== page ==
How to Spot Fake Job References
As job seekers get more desperate for employment, scams arise. Websites like AlibiHQ and Careerexcuse.com are cashing in by offering fake job references.
By Joan Goodchild , Senior Editor
March 04, 2010 — CSO —
There have always been unethical and/or desperate job hunters out there who have used a friend or relative as a reference in order to up the chances of landing a position. Providing a fake job reference that will lie and speak glowingly about you is nothing new.
But a niche business has cropped up that takes that a step further. Web sites that offer fake job reference services are available for any job seeker whose credentials and references don't stand on their own. That's bad news for hiring managers, according to Jeff Wizceb, a vice president with HR Plus, a division of AlliedBarton Security Services that provides background screening services.
"You basically sign up and create your own company that you want to have worked at or create a position at a legitimate company," said Wizceb. "You plug in references, position, salary, all that information, and if an employer were to call the number you provided, these sites will pose as a reference and it would be basically this fake company that would 'verify' the information."
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And these sites are doing big business. One such service, Careerexcuse.com, is no longer taking new clients because of an overabundance of workload. And with this kind of deception available to any one, that means companies checking backgrounds and references can be no more sure the candidate applying for the position previously spent time as a vice president of operations, or as an inmate in cell block nine.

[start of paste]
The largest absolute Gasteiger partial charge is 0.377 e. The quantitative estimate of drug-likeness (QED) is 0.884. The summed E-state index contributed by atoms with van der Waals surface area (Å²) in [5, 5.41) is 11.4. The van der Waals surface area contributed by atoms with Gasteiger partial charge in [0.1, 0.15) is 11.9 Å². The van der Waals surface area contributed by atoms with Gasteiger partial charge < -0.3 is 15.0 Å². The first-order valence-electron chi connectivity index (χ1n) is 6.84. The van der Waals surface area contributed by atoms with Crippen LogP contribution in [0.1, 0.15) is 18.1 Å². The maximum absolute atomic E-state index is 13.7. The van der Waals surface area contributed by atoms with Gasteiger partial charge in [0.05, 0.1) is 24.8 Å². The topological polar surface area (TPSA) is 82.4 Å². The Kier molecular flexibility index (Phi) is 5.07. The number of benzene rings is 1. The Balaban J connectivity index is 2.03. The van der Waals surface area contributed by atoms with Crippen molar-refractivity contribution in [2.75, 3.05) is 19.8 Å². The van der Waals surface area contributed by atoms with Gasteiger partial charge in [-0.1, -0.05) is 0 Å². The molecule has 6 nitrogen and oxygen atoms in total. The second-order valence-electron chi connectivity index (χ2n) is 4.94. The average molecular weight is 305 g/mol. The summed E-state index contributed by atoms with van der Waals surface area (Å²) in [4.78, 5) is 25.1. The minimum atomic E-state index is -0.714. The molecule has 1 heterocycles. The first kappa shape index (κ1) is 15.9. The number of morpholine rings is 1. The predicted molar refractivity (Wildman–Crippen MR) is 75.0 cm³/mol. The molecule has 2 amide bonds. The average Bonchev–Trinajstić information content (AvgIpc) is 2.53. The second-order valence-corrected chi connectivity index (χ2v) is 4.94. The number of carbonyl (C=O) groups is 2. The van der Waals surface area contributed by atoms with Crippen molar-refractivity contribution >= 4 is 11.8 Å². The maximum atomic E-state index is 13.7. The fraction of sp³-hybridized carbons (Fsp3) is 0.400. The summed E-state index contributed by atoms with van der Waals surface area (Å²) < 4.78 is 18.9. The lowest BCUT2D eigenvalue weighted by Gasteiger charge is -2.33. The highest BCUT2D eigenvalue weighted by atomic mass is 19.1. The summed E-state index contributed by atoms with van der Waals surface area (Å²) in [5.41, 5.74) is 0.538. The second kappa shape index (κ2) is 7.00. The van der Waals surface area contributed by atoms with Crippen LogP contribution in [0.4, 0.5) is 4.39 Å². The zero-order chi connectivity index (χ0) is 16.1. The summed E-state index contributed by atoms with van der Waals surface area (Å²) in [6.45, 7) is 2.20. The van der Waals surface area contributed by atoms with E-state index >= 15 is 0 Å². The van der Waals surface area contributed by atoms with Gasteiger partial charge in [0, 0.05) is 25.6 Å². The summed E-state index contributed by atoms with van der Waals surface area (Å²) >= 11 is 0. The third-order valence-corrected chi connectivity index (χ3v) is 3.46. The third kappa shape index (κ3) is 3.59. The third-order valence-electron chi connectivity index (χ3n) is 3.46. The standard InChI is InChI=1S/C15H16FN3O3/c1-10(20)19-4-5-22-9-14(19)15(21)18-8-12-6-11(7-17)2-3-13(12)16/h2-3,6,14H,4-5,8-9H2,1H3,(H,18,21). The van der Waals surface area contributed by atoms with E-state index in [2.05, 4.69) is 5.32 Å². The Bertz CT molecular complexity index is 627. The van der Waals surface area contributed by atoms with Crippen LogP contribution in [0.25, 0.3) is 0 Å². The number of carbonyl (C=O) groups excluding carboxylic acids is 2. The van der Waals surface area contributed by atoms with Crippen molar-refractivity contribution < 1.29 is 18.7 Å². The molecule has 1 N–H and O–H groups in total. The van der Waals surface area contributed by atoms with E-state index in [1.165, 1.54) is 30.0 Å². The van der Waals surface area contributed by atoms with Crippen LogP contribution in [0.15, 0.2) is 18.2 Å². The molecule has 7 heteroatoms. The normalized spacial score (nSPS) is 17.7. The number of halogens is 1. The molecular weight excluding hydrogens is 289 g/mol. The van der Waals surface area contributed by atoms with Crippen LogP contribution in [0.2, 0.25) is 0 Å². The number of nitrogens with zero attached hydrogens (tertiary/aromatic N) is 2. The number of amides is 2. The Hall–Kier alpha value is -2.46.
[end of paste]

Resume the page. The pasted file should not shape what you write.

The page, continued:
"I think human resources departments may realize these are out there, but they don't realize how prevalent it is," said Wizceb. "With these sites turning away business, I think it shows people are using these services a lot more than what we might think."
Other sites, such as AlibiHQ, go beyond just job background services and also offer fake landlord references and doctor's notes. Wizceb chalks the sites' popularity up to the desperation that has surfaced as a result of the economy.
"I've been in this business for 13 years, I've only seen these sites for about two years. I think it's a byproduct of the economy. As people become more desperate looking for work, and with fewer jobs to apply to, these sites pop up to help them provide reference information that helps them be a better candidate."
How can businesses detect these fake references? Wizceb offers the following tips for folks in charge of hiring: